US 6808644 B2
A process to form a capillary that is well insulated from its environment is described. Said process has two stages. The first stage, which is the same for both of the invention's two embodiments, comprises forming a micro-channel in the surface of a sheet of glassy material. For the first embodiment, this sheet is bonded to a layer of oxide, that lies on the surface of a sheet of silicon, thereby sealing in the capillary. After all silicon has been selectively removed, a thin membrane of oxide remains. Using a low temperature bonding process, a second sheet of glassy material is then bonded to this membrane. In the second embodiment, the silicon is not fully removed. Instead, the oxide layer of the first embodiment is replaced by an oxide/nitride/oxide trilayer which provides improved electrical insulation between the capillary and the remaining silicon at a lower level of inter-layer stress.
1. A process to manufacture an electrically insulated capillary, comprising:
forming a micro-channel in an upper surface of a sheet of a first glassy material;
forming a layer of a second glassy material on a lower surface of a substrate;
bonding said first glassy material to said second glassy material, thereby forming said capillary;
selectively removing all material of which said substrate is formed; and
then, at a temperature that is less than about 90° C., bonding a sheet of a transparent dielectric material to said second glassy material layer.
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7. A process to manufacture a capillary, comprising:
providing a dielectric substrate having upper and lower surfaces;
depositing a layer of chromium on said lower surface and, on said upper surface, depositing a layer of chromium followed by a layer of gold;
patterning said gold-chrome layer to form a hard mask that defines said micro-channel and then, using said hard mask, etching said dielectric substrate to a depth, thereby forming a micro-channel;
then removing all gold and chromium form said upper and lower surfaces, thereby forming a first component;
providing a sheet of silicon having a lower surface and a size that is at least equal to that of said dielectric substrate;
on said lower silicon surface, forming a layer of silicon oxide;
bonding said layer of silicon oxide to said first component, thereby forming said capillary;
then selectively removing all silicon in said sheet while leaving said silicon oxide layer unchanged and in place; and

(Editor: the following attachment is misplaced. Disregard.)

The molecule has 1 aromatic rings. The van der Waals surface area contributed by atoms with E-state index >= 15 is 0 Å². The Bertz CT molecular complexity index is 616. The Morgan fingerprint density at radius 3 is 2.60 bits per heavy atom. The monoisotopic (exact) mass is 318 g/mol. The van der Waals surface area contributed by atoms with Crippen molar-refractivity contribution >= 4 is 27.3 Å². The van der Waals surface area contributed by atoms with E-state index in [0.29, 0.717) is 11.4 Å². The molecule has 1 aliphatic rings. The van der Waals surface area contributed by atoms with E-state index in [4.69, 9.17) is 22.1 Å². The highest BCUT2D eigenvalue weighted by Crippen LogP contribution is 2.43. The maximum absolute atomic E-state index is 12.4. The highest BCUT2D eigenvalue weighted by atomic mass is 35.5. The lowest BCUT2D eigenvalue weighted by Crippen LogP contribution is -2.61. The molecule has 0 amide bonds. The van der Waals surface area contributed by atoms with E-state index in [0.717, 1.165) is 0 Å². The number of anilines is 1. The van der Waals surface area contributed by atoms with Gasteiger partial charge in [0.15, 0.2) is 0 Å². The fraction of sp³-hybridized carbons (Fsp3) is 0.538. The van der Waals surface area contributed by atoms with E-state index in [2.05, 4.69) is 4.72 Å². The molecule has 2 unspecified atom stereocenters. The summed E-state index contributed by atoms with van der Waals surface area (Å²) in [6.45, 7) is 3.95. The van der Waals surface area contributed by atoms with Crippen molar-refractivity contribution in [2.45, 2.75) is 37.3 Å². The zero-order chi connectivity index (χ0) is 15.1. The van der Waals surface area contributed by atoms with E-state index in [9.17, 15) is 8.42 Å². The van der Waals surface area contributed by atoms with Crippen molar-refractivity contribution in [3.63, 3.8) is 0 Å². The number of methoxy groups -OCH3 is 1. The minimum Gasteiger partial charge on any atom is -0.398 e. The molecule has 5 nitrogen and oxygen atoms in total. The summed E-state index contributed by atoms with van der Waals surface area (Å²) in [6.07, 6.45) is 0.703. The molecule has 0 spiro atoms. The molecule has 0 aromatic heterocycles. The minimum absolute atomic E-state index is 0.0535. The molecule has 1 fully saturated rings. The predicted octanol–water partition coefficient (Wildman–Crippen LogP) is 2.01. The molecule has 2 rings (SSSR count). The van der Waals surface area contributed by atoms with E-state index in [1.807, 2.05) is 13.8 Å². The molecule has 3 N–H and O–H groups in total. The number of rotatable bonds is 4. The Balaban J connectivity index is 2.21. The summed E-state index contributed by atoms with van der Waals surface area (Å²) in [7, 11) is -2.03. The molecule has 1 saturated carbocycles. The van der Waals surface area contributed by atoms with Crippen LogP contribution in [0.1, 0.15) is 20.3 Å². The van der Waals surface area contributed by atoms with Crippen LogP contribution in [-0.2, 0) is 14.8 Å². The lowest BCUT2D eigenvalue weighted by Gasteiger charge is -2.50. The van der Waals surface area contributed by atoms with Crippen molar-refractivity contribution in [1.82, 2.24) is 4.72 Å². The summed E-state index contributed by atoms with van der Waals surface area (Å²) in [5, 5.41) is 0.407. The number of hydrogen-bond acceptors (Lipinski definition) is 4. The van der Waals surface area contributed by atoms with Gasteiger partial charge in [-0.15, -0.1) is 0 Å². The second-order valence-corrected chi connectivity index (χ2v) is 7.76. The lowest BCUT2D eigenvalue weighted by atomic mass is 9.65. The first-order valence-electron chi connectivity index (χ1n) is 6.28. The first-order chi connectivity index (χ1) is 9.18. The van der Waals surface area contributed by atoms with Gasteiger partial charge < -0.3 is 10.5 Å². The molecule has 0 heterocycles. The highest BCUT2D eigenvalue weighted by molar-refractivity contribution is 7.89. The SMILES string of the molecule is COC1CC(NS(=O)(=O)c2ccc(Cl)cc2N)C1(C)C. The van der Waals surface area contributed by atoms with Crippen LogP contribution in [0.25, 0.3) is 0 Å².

then, at a temperature that is less than about 90° C., bonding a sheet of transparent dielectric material to said silicon oxide layer.
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The invention relates to the general field of microfluidics with particular reference to electrically isolatable micro-channels.
Micro-machined capillaries have found wide application in biological, pharmaceutical, and chemical applications. They also play an important role in micro-fluidic devices. They can be formed in various materials but, because of bio-compatibility considerations, surface hydrophilic properties, good electrical isolation, general chemical inertness, and good optical transparency, glass materials are often preferred, increasing the importance of being able to fabricate glass capillaries or capillaries having a glass internal surface.
The conventional approach to fabricating glass capillaries has been glass-to-glass fusion bonding. This requires special surface cleaning and treatment temperatures in the 500-700° C. range, which has a negative impact on process yield. To avoid the fusion bonding process, the anodic bonding process has been developed for glass to silicon dioxide bonding (typically on top of a silicon substrate). However, because silicon is opaque and the thickness of the oxide layer used for the bonding is low, straightforward application of anodic bonding limits the range of applications for its use. Another important limitation is that the thin oxide provides limited isolation from the electrically conductive silicon substrate so that only relatively low voltage differences between adjoining capillaries can be sustained.
Several methods to achieve a capillary with a glass internal surface have been described in the prior art. Fusion bonding of two glass plates, one of the plates having prefabricated channels on the internal surface, is one example of the prior art (D. J. Harrison, A. Manz, Z. Fan, H. Ludi, H. M. Widmer, Anal. Chem. 64(1992)1926-1932). A direct bonding technique was also developed in which the glass substrate and the cover plate were first surface hydrolyzed and then joined by hydrogen bonding, followed by annealing at 500° C. (S. C. Jacobson, R. Hergenroder, L. B. Koutny, R. J. Warmack, J. M. Ramsey, Anal. Chem. 66 (1994) 1107-1113). Anodic bonding of an oxidized silicon channel wafer to a glass plate has already been mentioned. Sodium silicate or potassium silicate bonding of glasses is a technique for forming a capillary with a glass internal surface using a low temperature process. However, as was the case for glass fusion bonding techniques, surface pre-cleaning and air bubble removal are very critical for achieving good bonding quality.